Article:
The L1A1 Self-Loading Rifle, also known as the SLR (Self-Loading Rifle), by the Canadian Army designation C1A1 (C1) or in the US as the 'inch pattern' FAL.[nb 1] It is a British Commonwealth derivative of the Belgian FN FAL battle rifle (Fusil Automatique Lger ['Light Automatic Rifle'] produced by the Belgian armaments manufacturer Fabrique Nationale de Herstal [FN]). The L1A1 is produced under licence and has seen use in the Australian Army, Canadian Army, Indian Army, Jamaica Defence Force, Malaysian Army, New Zealand Army, Rhodesian Army, South African Defence Force and the British Armed Forces.
The original FAL was designed in Belgium using metric dimensions, while the components of the 'inch-pattern' FALs are manufactured to a slightly modified design using British imperial units. Many sub-assemblies are interchangeable between the two types, while components of those sub-assemblies may not be compatible. Notable incompatibilities include the magazines and the butt-stock, which attach in different ways.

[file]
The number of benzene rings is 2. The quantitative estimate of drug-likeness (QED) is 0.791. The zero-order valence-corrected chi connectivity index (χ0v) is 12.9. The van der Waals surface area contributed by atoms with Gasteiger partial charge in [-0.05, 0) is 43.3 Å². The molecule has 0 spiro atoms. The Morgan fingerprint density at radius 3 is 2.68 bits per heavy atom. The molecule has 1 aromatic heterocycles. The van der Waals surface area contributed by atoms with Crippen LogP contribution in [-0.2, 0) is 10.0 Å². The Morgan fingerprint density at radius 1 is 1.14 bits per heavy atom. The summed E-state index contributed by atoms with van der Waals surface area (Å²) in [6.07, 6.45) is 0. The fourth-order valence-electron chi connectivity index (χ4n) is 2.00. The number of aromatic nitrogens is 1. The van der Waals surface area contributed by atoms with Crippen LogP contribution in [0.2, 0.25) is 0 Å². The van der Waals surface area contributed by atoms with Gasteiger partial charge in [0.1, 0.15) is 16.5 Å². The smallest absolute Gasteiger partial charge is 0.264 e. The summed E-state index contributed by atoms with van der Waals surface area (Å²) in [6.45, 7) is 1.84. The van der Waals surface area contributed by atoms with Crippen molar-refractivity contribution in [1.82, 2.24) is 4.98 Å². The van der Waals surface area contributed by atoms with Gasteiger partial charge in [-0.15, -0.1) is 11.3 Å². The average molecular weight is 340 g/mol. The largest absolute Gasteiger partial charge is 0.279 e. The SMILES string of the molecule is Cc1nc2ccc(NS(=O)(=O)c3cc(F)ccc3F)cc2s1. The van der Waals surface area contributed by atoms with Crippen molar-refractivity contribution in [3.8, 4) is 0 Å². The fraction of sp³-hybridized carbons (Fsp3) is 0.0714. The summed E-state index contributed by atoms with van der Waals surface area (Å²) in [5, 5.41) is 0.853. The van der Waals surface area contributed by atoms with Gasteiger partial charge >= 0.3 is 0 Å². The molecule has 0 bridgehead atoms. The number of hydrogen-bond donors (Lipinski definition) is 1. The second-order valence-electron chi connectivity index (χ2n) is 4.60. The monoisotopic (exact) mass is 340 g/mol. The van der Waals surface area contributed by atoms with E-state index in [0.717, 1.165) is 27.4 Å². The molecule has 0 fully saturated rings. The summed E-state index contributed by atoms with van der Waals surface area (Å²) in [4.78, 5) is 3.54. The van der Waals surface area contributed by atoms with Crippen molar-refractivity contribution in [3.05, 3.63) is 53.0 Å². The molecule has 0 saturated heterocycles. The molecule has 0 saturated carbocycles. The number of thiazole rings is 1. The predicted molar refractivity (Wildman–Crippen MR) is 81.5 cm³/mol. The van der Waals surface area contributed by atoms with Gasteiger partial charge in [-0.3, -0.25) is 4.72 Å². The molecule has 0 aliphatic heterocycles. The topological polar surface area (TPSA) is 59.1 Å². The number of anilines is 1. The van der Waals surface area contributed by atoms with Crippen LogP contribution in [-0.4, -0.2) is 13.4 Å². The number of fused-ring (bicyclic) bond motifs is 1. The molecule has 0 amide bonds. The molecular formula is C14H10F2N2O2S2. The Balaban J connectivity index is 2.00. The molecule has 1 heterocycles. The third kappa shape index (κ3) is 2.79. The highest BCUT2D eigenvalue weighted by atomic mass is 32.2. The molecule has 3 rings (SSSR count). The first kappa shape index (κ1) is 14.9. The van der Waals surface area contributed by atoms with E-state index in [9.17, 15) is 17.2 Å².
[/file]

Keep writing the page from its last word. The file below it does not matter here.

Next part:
Most Commonwealth pattern FALs are semi-automatic only. A variant named L2A1/C2A1 (C2), meant to serve as a light machine gun in a support role, is also capable of fully automatic fire. Differences from the L1A1/C1 include a heavy barrel, squared front sight (versus the 'V' on the semi-automatic models), a handguard that doubles as a foldable bipod, and a larger 30-round magazine although it could also use the normal 20-round magazines. Only Canada and Australia used this variant. However, Australia, the UK and New Zealand used Bren light machine guns converted to fire the 7.6251mm NATO cartridge for use in the support role. Canadian C1s issued to naval and army personnel were also capable of fully automatic fire.